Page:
I can’t pretend to be a literary critic, but as an historian and one who’s plenty old enough to know something about the effects of the Viet Nam war, Paul Haeder’s stories about the lasting, inevitable impact of the Viet Nam experience, in his new book Wide Open Eyes: Surfacing from Vietnam, are just riveting. The problem is, of course, that people did (and do) not want to open their eyes wide enough to see all the horrors and lasting pain and enduring legacies of that era and that experience. When I was a junior at SUNY Albany (1970), the editors of the college yearbook, “The Torch,” decided to insert a photo of a severed head of a Vietnamese child hanging from a pike between each senior’s photo. This was a time of in-your-face political protest and the editors’ statement caused a huge uproar and a lot of discomfort. I think that’s what Haeder’s stories are doing — opening eyes and creating discomfort by showing how the horror of that severed head appears in the apparent normalcy of people’s lives. So in many and varied stories, with their many and varied characters, he is involved in a disturbing but very valuable enterprise.
Haeder’s time in Viet Nam in the 90s, working on a biological survey, solidified a connection with a people who “had no stake in America’s way of life.” They were just being invaded by “another colonialist.” Just more victims of American Empire. Haeder sees their experience as a “linchpin” for other American “adventures” in places like Iraq. I also see it as the beginning of the inflating of the Big Lie as government policy, that Philip Slater wrote about in Pursuit of Loneliness, a book which had a tremendous influence on accelerating my continuing disillusion with America and its so-called superiority and greatness. And as Haeder says, this awful war came into everyone’s living room — with the media’s attempted sanitation of it — and with those of us who began to know it was a lie, creating huge rifts between generations, friends, families, and huge rifts within the culture.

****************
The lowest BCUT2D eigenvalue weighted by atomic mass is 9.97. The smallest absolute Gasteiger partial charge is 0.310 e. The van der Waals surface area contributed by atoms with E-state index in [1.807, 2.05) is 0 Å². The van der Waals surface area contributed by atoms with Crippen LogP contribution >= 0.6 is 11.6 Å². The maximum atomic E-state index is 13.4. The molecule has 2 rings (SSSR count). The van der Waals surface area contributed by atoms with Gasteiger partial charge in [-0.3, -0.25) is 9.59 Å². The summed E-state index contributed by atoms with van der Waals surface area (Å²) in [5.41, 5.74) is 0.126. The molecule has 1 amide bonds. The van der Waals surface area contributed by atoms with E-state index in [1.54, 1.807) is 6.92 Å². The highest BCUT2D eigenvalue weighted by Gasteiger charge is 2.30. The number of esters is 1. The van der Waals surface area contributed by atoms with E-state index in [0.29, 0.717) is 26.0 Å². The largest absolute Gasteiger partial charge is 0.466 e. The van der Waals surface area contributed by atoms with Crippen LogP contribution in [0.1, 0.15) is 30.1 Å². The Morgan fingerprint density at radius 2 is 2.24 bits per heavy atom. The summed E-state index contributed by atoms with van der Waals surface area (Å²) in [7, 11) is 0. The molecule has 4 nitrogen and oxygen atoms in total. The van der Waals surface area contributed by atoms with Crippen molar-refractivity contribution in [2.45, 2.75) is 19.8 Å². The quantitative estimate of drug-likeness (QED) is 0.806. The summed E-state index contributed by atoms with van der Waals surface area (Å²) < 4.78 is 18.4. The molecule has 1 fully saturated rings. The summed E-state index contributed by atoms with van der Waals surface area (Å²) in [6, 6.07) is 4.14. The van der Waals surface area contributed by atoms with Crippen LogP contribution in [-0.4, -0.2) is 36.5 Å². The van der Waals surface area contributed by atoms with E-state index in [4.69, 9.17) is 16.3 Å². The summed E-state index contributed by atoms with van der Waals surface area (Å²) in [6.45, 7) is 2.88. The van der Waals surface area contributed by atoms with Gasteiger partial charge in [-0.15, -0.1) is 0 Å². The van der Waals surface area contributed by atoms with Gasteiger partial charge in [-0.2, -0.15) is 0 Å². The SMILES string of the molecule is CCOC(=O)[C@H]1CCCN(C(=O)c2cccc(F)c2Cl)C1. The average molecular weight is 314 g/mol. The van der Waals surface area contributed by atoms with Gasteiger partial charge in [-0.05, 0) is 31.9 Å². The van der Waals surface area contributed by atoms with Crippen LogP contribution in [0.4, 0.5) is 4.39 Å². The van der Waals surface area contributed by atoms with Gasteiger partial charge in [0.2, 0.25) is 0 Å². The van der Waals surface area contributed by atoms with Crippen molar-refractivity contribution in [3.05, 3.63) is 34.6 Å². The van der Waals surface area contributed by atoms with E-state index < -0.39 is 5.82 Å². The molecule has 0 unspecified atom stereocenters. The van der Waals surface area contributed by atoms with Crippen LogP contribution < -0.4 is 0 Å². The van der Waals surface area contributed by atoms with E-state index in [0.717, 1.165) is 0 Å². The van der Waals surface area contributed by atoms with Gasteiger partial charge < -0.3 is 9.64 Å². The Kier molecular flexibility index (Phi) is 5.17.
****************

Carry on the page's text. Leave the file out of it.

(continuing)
Each of these stories is an opportunity to go into a deep pool — sometimes of pain, and sometimes of triumph. One of my favorites is “Conversation in a Second Story Studio Apartment.” As a bookseller myself, I sympathized with Jacob Weiss, the widower “Bookman,” in his efforts to keep bugs, etc. away from his books (mothballs are a bad idea, however). Weiss has unsuccessfully tried to instill anti-war sentiments in his Viet Nam vet Air Force Lt. Colonel son, who “exterminated people thirty thousand feet down”; and he has not been entirely successful trying to start a relationship with Ramona Vinkovska, ballet instructor. These characters are not romantic leads — they are flawed people — and that makes them interesting. Jacob complains that there in Albuquerque, he can’t sell Yiddish poetry — people want books on horses, and war. Ramona lost her husband and baby daughter when she lived in New York, a place where she had lost her chance at being a ballerina. But they both have their dreams, separately and together. They make do, do the best they can, and put off decisions. They deal with their tragedies and they survive, helping each other through painful remembrances.